Public vs Private Schools

Amber - posted on 06/17/2011 ( 2 moms have responded )




The other thread about food in schools got me thinking.

I've heard many people throw around the idea of privatizing schools and taking them out of government control where funding is concerned. At first, I thought it was a horrible I'm not so sure.

I look at the differences in private preschool and it makes me wonder. We have multiple options for preschool in our area. The school systems offer preschool, but they aren't of the highest quality.
We pay for a private preschool. Parents take turns providing unopened snacks that must be healthy (our turn comes once every 2 months or so) instead of the preschool providing it.

Our son also gets swimming lessons monthly, gym class every day for 30 minutes, tumbling classes once a month, has field trips, and the school has much more money for supplies and necessities than its public counterparts.

I know many private schools are expensive, but due to multiple schools in our area the prices are dramatically less than they are in other places. The more options parents have, the better the quality will be and the lower the price will fall.

The tax money currently collected to pay for schools could be returned to the parents for use in schools. People who cannot afford it, should still be able to get it paid for by the government. This gives the parents the power to choose the best overall education for their child.

I understand that their would be some discrepancies in quality, but there already are. Private schools are expensive now because they have a premium status. Once they are no longer considered a luxury good, the luxury price tag should disappear.

I know this is sounds too good to be true. What am I missing?


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Teresa - posted on 06/17/2011




The government would NEVER go for it and it would bankrupt the public schools. I am not sure how it works everywhere but here in Illinois, everyone pays real estate taxes and the bulk of those go to the public schools. I could see landowners pulling their kids from the public schools and reinvesting that money in private schools, leaving the public schools with nothing. The parents who are involved the publics schools are the ones with a vested interest. The problem with our area is that the landowners bear the burden while renters/non landowners send their kids for free and there are a lot more non-landowners than landowners. See the problem? The school would have no funding.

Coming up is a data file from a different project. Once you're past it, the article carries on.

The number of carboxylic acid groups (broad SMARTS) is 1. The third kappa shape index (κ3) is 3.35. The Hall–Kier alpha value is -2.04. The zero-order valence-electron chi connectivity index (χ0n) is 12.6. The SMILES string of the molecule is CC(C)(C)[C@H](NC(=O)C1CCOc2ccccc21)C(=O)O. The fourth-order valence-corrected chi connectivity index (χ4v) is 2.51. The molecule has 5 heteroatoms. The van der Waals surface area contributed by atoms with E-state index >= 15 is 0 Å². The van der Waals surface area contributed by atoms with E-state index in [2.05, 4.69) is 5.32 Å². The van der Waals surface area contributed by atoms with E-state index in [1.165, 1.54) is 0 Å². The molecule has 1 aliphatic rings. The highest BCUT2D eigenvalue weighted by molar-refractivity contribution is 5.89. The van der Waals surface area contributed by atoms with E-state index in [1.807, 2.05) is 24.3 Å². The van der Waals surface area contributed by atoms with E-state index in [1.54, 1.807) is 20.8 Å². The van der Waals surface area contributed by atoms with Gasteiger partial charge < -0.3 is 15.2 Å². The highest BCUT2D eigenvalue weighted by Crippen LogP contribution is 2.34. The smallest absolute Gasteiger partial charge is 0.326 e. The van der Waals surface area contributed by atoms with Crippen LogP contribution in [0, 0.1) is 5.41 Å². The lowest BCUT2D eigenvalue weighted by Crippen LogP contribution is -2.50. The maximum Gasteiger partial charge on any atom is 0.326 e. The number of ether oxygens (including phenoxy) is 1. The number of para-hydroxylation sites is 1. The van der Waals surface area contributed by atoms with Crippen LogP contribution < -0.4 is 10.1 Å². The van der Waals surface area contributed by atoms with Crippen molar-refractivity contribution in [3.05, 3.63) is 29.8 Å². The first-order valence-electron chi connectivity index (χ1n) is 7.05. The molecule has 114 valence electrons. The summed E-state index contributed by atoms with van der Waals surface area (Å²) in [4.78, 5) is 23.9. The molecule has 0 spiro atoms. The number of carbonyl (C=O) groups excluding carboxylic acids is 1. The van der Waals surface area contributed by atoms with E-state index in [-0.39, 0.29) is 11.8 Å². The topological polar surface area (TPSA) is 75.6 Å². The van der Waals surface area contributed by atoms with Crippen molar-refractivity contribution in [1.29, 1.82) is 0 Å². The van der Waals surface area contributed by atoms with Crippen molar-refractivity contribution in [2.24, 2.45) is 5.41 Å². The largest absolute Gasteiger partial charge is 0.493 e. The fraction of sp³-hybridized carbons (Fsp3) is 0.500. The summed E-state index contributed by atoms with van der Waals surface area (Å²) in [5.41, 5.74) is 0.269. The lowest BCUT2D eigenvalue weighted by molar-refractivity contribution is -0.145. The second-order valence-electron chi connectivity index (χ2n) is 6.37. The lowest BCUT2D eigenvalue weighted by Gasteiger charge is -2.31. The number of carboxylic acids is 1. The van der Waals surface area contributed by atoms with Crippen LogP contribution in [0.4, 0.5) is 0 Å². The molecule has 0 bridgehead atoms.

I agree parental involvement in the key. I took my son out of public school last school year and we paid for private and the difference was night and day. I DO NOT think it is fair that we have to pay taxes to the public school AND have to pay for private school to get our son a decent education.

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The difference in quality does not come from public v/s private status, it comes from parental involvement. If you have parents who are involved in the school, volunteer, work with their kids at home, etc. you will have a better quality of educations whether you choose to send your child to a public school or a private one.

My son's school is fabulous, He goes to public school, but it is one of the best in the state. Why? Because the parents make it that way. The schools in my mom's area are horrid. Even though more than 50% of the students come from households where one parent is not working outside the home, less than 5% of them volunteer. The students rarely have homework done, and the AP reading program was almost lost last year due to lack of volunteers--our school sent parents over there, so we were pulling double duty.

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